Atheist theologian Anthony Pinn describes the purpose of religious community as being a community that seeks “more” in its quest for what he calls “complex subjectivity.” In saying this, he’s referencing philosopher William James, and while I don’t want to get into the weeds and unpack the specifics of what Pinn (and James) are talking about (and why they use some big words to do it!), I do find this notion to be evocative of what we aim to do here in UU religious community, and provocative for what we’re exploring with this month’s theme of curiosity.
The complex subjectivity that Pinn writes about is what I think we Unitarian Universalists are after when we describe ourselves as seekers. For Unitarian Universalists, religious and spiritual truth is forever unfolding. Our sources point us not only toward sacred texts, but also insist that our faith claims be tested by reason and be in dialogue with how science helps us understand the world. As our hymn says, “we are seekers of truth.” For me, this seeking is not an idle seeking of facts for the sake of facts but is instead a seeking aimed at deeply engaging the question of what it means to be human. In other words, it is how we seek the complex subjectivity that Pinn describes.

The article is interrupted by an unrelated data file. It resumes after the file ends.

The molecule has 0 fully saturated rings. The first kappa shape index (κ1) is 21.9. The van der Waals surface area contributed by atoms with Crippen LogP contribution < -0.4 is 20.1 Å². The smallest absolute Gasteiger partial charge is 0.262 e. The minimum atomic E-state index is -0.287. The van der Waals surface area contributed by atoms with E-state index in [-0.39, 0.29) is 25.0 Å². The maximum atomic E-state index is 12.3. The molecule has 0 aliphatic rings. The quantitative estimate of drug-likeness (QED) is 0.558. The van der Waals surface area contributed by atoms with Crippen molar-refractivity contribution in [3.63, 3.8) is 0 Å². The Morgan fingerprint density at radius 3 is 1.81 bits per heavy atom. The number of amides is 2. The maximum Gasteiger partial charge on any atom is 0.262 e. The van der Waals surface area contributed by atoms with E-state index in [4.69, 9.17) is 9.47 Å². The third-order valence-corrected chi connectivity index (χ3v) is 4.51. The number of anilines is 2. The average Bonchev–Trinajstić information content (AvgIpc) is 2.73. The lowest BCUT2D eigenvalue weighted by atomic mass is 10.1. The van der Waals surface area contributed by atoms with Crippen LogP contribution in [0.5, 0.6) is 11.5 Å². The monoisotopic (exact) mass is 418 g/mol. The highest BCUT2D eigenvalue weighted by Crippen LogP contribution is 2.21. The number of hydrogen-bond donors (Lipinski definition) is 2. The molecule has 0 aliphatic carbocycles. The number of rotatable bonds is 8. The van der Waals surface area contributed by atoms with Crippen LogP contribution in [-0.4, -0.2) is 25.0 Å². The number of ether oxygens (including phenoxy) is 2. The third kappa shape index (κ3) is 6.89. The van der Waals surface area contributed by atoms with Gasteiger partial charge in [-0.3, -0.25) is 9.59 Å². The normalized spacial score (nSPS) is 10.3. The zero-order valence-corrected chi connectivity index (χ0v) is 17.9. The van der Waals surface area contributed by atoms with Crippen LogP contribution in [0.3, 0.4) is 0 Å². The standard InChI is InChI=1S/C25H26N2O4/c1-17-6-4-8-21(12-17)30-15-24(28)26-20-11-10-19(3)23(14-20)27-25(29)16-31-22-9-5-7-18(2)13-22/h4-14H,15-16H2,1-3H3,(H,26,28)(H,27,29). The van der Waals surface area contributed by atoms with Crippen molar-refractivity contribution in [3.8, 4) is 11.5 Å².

I find these ideas provocative of this month’s theme because they invite us to see curiosity as a bedrock spiritual discipline if we’re to achieve the sort of “complex subjectivity” that I think Pinn is driving at. If complex subjectivity is what we’re after – the ability to live lives in which we are richly and fully ourselves, then curiosity is likely one of the most important disciplines we can engage because it propels us toward more. And, like all spiritual disciplines, what matters is that we approach it with intention and with attention.
To approach curiosity with intention means that we first need to get in touch with why we’re curious. Are we getting curious about each other for acquisitive or voyeuristic reasons? Or do our questions come from a place of genuine interest? Are we playing “devil’s advocate,” feigning interest and curiosity purely to score points in a conversation where we’ve already concluded the right answer? Or is our curiosity motivated by a deep desire to know another human being more fully? Can our curiosity be an expression of our faith seeking understanding through dialogue with others?
Similarly, approaching curiosity with attention means that we’re paying attention to the relationship in which we’re practicing curiosity. We’re staying close to our embodied awareness of self and other, and if we feel we’re entering potentially challenging terrain, we slow down, we check-in, we ask for consent, and proceed with increased care. When we approach curiosity with attention, we remember that our curiosity is not a weapon to wield but is instead a means by which we might together open our hearts and explore where and how we might become more fully who our hearts yearn to be.
May we move slowly. May we be mindful of ourselves. May our curiosity lead us toward more truth in the service of being more fully human.